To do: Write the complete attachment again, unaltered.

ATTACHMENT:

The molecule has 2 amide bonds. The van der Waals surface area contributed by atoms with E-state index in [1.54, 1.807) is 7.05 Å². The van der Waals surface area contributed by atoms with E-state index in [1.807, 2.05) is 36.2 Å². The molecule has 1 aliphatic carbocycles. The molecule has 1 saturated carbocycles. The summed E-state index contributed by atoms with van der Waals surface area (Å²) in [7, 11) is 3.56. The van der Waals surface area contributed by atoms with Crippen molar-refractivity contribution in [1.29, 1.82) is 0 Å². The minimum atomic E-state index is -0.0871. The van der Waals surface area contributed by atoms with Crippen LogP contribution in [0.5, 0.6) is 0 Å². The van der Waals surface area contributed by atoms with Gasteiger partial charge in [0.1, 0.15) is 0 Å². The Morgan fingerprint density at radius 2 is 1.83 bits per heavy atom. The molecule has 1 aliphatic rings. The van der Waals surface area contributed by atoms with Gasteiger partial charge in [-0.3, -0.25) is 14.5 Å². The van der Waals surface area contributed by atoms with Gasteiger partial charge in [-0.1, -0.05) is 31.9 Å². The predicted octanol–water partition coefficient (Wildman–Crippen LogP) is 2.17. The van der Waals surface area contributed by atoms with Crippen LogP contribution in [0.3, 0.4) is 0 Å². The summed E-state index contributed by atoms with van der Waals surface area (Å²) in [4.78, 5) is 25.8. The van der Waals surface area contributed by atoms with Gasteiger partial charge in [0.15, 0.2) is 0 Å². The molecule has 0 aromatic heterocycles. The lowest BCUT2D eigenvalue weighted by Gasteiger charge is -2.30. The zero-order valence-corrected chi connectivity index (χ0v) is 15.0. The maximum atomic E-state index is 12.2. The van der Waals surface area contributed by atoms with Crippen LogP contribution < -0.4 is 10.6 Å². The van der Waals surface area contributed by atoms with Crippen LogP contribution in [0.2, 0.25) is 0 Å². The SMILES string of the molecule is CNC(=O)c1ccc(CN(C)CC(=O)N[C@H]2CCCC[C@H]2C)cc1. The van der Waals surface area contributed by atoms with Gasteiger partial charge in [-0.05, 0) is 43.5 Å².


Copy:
The molecule has 2 amide bonds. The van der Waals surface area contributed by atoms with E-state index in [1.54, 1.807) is 7.05 Å². The van der Waals surface area contributed by atoms with E-state index in [1.807, 2.05) is 36.2 Å². The molecule has 1 aliphatic carbocycles. The molecule has 1 saturated carbocycles. The summed E-state index contributed by atoms with van der Waals surface area (Å²) in [7, 11) is 3.56. The van der Waals surface area contributed by atoms with Crippen molar-refractivity contribution in [1.29, 1.82) is 0 Å². The minimum atomic E-state index is -0.0871. The van der Waals surface area contributed by atoms with Crippen LogP contribution in [0.5, 0.6) is 0 Å². The van der Waals surface area contributed by atoms with Gasteiger partial charge in [0.1, 0.15) is 0 Å². The Morgan fingerprint density at radius 2 is 1.83 bits per heavy atom. The molecule has 1 aliphatic rings. The van der Waals surface area contributed by atoms with Gasteiger partial charge in [-0.3, -0.25) is 14.5 Å². The van der Waals surface area contributed by atoms with Gasteiger partial charge in [-0.1, -0.05) is 31.9 Å². The predicted octanol–water partition coefficient (Wildman–Crippen LogP) is 2.17. The van der Waals surface area contributed by atoms with Crippen LogP contribution in [0.3, 0.4) is 0 Å². The summed E-state index contributed by atoms with van der Waals surface area (Å²) in [4.78, 5) is 25.8. The van der Waals surface area contributed by atoms with Gasteiger partial charge in [0.15, 0.2) is 0 Å². The molecule has 0 aromatic heterocycles. The lowest BCUT2D eigenvalue weighted by Gasteiger charge is -2.30. The zero-order valence-corrected chi connectivity index (χ0v) is 15.0. The maximum atomic E-state index is 12.2. The van der Waals surface area contributed by atoms with Crippen LogP contribution < -0.4 is 10.6 Å². The van der Waals surface area contributed by atoms with Crippen LogP contribution in [0.2, 0.25) is 0 Å². The SMILES string of the molecule is CNC(=O)c1ccc(CN(C)CC(=O)N[C@H]2CCCC[C@H]2C)cc1. The van der Waals surface area contributed by atoms with Gasteiger partial charge in [-0.05, 0) is 43.5 Å².